UK’s largest ever gun haul discovered in Wyverstone can be destroyed, court rules

Suffolk Police held a media briefing on Operation Cannington  the discovery of a weapons haul at Wyverstone in April 2014. ANL-160218-153216001

Suffolk Police held a media briefing on Operation Cannington  the discovery of a weapons haul at Wyverstone in April 2014. ANL-160218-153216001

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The country’s biggest arms haul ever found, discovered in Wyverstone, can now be destroyed after a legal challenge to save them was withdrawn.

The stash of 463 weapons, which included 177 rifles, 136 handguns, 88 shotguns, 38 machine guns, an anti-tank missile, as well as 200,000 rounds of ammunition, was found in the spring of 2014 at the home of then parish council chairman, James Arnold.

He died in custody from cancer in July 2014.

The challenge was lodged by his wife, Lyn Arnold, through law firm Ashtons, shortly after police began cutting up the weapons in April this year.

But Mrs Arnold didn’t attend the hearing at South East Suffolk magistrates’ court on Tuesday and emailed the clerk to say she was withdrawing her challenge.

Magistrates subsequently made a destruction order.

It has never been said on what grounds the challenge was made to the legality of police chopping up the illegally-held weapons.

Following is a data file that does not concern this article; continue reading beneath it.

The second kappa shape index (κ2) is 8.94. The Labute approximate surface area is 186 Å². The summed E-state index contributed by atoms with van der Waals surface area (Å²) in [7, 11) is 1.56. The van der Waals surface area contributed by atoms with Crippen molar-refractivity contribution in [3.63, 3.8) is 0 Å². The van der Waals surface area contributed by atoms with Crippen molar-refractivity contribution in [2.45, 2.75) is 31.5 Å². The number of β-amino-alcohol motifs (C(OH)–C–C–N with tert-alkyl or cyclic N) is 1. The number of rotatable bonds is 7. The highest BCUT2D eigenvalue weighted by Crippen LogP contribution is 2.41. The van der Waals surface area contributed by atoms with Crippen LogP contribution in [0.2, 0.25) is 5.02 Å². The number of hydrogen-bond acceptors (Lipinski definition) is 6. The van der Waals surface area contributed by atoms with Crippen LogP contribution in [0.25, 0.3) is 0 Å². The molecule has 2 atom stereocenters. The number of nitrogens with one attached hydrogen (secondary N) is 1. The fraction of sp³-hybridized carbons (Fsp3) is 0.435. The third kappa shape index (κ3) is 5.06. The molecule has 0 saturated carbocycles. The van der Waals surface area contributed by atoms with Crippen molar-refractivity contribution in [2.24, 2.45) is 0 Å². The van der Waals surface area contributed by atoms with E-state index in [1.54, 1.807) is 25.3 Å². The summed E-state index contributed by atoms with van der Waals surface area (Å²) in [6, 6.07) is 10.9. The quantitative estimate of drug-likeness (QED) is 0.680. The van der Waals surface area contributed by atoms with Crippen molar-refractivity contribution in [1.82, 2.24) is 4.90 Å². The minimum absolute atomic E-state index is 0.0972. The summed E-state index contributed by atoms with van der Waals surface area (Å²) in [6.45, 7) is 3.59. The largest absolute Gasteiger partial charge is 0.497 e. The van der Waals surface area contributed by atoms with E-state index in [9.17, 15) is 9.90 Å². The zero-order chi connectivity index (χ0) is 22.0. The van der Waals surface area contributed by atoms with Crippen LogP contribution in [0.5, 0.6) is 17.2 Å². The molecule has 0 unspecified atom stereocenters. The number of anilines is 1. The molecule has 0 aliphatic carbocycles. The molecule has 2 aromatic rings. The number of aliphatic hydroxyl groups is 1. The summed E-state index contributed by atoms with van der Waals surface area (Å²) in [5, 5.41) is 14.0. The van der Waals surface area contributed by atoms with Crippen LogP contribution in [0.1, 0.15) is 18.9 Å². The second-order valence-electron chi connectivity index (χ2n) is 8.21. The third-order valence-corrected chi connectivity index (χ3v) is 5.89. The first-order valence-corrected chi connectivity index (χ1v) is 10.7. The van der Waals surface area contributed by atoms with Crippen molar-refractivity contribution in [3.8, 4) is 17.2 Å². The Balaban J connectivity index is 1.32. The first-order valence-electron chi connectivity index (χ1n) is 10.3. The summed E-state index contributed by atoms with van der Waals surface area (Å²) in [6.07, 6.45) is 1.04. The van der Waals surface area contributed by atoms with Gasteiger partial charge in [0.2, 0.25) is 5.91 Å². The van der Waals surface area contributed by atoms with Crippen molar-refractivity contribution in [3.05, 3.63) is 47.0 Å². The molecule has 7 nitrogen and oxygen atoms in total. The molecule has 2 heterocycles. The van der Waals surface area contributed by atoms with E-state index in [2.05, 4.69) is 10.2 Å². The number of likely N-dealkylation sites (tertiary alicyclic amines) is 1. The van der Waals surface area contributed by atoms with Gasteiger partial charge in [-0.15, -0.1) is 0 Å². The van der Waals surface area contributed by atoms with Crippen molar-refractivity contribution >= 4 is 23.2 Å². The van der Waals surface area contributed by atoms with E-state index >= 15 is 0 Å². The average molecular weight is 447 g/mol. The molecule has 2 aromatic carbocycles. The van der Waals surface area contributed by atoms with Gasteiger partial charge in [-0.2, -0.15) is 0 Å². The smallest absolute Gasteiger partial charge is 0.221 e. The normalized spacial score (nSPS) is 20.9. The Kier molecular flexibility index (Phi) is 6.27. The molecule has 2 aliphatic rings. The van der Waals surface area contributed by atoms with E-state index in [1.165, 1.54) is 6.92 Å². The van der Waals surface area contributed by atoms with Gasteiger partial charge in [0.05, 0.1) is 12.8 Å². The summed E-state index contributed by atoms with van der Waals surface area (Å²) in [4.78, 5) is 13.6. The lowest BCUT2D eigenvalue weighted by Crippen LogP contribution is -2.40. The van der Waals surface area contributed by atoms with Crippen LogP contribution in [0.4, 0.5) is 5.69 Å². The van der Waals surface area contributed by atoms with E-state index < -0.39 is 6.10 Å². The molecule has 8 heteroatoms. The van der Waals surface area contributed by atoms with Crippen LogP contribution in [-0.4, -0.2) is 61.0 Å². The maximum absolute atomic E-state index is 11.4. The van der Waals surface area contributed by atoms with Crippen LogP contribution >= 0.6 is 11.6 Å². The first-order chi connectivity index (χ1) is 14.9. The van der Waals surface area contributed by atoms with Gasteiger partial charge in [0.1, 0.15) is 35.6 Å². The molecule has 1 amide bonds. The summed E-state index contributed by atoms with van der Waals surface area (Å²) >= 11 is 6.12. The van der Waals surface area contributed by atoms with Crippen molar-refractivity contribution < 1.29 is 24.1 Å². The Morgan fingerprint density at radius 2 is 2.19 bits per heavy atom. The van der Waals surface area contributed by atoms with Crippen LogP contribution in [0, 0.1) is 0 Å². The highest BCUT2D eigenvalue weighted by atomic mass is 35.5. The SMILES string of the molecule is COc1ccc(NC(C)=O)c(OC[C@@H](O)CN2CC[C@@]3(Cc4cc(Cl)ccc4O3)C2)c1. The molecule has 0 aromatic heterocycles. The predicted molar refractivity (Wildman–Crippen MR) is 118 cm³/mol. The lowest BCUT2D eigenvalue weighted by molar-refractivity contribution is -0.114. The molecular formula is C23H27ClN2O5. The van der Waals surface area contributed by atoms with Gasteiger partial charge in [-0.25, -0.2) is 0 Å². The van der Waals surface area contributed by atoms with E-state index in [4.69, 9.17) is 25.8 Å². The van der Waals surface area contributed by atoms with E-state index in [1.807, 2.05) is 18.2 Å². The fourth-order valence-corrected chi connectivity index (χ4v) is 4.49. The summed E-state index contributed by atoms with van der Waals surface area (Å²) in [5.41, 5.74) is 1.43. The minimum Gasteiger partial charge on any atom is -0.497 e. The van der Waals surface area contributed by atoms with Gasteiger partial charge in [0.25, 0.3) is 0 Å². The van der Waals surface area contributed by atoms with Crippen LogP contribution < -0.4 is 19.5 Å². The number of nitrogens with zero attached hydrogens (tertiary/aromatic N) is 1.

It means Suffolk Constabulary can start destroying what is left of the haul, thought to be about 420 weapons.

Mr Arnold, 49, never stood trial for the suspected crimes.

His friend Anthony Buckland, a gunmaker, of Stoke Holy Cross, was jailed for six years for supplying Arnold with some of his weapons.

At the time of Arnold’s death he had been charged with possessing a prohibited Uzi machine gun, an AK47 assault rifle, a bolt action shotgun and a self-loading rifled gun, but had been likely to face further accusations.

Police admit they will almost certainly never know why James Arnold amassed such an astonishing number of weapons.

The police operation was dubbed Operation Cannington, and cost Suffolk Constabulary £260,000.

Speaking in February, Detective Superintendent Steve Mattin, Suffolk Constabulary Senior Investigating Officer for Operation Cannington, said: “It’s probably the biggest find of this type of weaponry in the UK.”